Wednesday, May 20, 2020

Beach Read, by Emily Henry

Berkley, ISBN 9781984806734, May 2020

January Andrews and Gus Everett met in college, and clashed rather than connected. They were both aspiring writers, but with very different styles and goals.

Some years later, January is a successful "happily ever after" romance writer, with three books to her credit, and Gus is a serious literary writer with two successful and well-received books.

Also, January's father has died, and his lover shows up for the funeral, and gives January a letter from her father, and a key. It turns out that January's mother knew about the lover, Sonya, and Does Not Want To Talk About Any Of It.  January is devastated, and for now, can't see past the wreckage of her illusions of her parents' happy marriage to write her next book, which is under contract and has a due date.

The key Sonya gave her is to a beach house on Lake Michigan, that her father has left to her. She heads there, planning to work on her book while also working on selling first the contents of the house, and then selling the house. When she arrives, she soon finds that her next door neighbor is now Gus Everett.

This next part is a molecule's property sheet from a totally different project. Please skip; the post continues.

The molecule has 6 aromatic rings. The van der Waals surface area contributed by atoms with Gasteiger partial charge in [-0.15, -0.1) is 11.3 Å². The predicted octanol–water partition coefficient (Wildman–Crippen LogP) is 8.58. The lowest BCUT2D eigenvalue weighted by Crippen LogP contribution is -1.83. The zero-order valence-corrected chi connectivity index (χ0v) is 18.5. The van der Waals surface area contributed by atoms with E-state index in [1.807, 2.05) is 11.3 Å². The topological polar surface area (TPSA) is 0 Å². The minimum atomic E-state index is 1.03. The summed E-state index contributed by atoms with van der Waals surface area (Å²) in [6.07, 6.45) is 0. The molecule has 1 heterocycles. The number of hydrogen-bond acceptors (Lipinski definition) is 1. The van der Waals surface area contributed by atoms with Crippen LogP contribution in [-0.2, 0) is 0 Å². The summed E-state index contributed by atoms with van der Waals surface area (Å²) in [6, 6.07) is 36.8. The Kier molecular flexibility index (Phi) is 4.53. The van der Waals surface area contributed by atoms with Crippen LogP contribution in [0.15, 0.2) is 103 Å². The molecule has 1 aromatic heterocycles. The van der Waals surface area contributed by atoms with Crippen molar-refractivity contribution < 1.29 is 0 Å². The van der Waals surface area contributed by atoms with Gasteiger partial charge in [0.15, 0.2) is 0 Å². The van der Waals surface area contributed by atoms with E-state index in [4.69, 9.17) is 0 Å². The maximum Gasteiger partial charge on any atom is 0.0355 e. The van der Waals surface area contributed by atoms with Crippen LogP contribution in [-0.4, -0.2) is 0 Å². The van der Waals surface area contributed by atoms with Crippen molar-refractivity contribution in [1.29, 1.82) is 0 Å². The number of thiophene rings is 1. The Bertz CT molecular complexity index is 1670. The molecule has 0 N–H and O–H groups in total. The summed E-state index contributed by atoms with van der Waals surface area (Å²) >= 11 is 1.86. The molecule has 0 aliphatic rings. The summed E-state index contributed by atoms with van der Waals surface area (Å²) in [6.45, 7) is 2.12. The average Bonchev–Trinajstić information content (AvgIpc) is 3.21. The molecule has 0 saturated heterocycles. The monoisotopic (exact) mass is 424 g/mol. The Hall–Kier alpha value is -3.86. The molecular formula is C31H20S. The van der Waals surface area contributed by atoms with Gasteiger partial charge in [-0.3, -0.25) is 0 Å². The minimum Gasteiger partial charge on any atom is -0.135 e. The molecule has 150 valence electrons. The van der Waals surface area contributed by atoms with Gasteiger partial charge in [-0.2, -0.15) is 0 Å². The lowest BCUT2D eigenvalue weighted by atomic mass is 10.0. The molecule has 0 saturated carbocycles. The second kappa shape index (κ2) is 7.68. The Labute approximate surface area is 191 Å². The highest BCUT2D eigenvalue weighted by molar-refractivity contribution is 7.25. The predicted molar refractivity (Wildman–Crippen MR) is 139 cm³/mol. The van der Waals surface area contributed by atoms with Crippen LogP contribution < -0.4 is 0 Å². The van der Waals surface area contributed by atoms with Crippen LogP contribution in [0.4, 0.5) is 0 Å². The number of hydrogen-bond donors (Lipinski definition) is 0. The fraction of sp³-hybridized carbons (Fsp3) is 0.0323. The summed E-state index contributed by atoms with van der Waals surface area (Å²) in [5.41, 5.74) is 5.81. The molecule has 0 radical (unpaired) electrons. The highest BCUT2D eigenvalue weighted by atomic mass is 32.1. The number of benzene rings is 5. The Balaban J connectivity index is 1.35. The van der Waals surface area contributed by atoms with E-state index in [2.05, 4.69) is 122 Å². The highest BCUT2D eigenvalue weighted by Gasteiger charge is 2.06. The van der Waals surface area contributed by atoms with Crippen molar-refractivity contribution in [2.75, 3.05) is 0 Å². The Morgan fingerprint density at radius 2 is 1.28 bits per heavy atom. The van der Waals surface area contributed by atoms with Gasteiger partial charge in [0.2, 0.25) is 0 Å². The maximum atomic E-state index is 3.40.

Once again, they do not hit it off.

Slowly, we realize that Gus has his own case of writer's block, and much more slowly, we find out what emotional trauma is behind that for him.

In a small town, and with the coffee shop and the bookstore in town both owned by Gus's friendly, outgoing aunt, not to mention living next door, they can't avoid each other. And despite making rude cracks about each other's writing choices, they make a deal to tackle their writer's block.

January will write a serious, dark novel with an unhappy ending.

Gus will write a funny, happy-ending romcom.

On Fridays, Gus will lead January through the process of researching his characteristic kind of novel.. On Saturdays, January will lead Gus through researching a romcom.

We get to know very well-developed, likable characters. Henry does a nice job of building these characters through the gradual revelation of their past experiences, and growing acquaintance with the people who matter to them. It's enjoyable and funny and serious, and well worth some of your time.


I received a free electronic galley of this book from the publisher, and am reviewing it  voluntarily.

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